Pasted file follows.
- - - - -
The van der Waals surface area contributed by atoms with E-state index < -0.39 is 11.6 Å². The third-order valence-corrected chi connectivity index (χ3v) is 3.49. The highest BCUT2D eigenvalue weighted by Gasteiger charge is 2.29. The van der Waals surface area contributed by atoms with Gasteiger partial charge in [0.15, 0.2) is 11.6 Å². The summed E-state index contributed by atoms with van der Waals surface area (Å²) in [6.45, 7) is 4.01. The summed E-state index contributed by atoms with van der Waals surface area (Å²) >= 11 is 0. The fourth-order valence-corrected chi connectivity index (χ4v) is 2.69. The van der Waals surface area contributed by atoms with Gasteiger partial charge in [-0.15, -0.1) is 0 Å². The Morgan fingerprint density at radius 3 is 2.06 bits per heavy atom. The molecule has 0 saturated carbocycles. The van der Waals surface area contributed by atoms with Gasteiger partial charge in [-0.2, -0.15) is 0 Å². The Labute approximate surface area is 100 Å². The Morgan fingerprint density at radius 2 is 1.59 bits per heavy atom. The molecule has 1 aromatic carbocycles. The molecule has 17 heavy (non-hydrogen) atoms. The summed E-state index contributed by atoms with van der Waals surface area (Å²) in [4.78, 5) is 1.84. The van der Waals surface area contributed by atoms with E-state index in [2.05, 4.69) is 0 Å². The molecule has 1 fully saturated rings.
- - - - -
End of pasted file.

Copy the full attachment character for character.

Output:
The van der Waals surface area contributed by atoms with E-state index < -0.39 is 11.6 Å². The third-order valence-corrected chi connectivity index (χ3v) is 3.49. The highest BCUT2D eigenvalue weighted by Gasteiger charge is 2.29. The van der Waals surface area contributed by atoms with Gasteiger partial charge in [0.15, 0.2) is 11.6 Å². The summed E-state index contributed by atoms with van der Waals surface area (Å²) in [6.45, 7) is 4.01. The summed E-state index contributed by atoms with van der Waals surface area (Å²) >= 11 is 0. The fourth-order valence-corrected chi connectivity index (χ4v) is 2.69. The van der Waals surface area contributed by atoms with Gasteiger partial charge in [-0.15, -0.1) is 0 Å². The Morgan fingerprint density at radius 3 is 2.06 bits per heavy atom. The molecule has 0 saturated carbocycles. The van der Waals surface area contributed by atoms with Gasteiger partial charge in [-0.2, -0.15) is 0 Å². The Labute approximate surface area is 100 Å². The Morgan fingerprint density at radius 2 is 1.59 bits per heavy atom. The molecule has 1 aromatic carbocycles. The molecule has 17 heavy (non-hydrogen) atoms. The summed E-state index contributed by atoms with van der Waals surface area (Å²) in [4.78, 5) is 1.84. The van der Waals surface area contributed by atoms with E-state index in [2.05, 4.69) is 0 Å². The molecule has 1 fully saturated rings.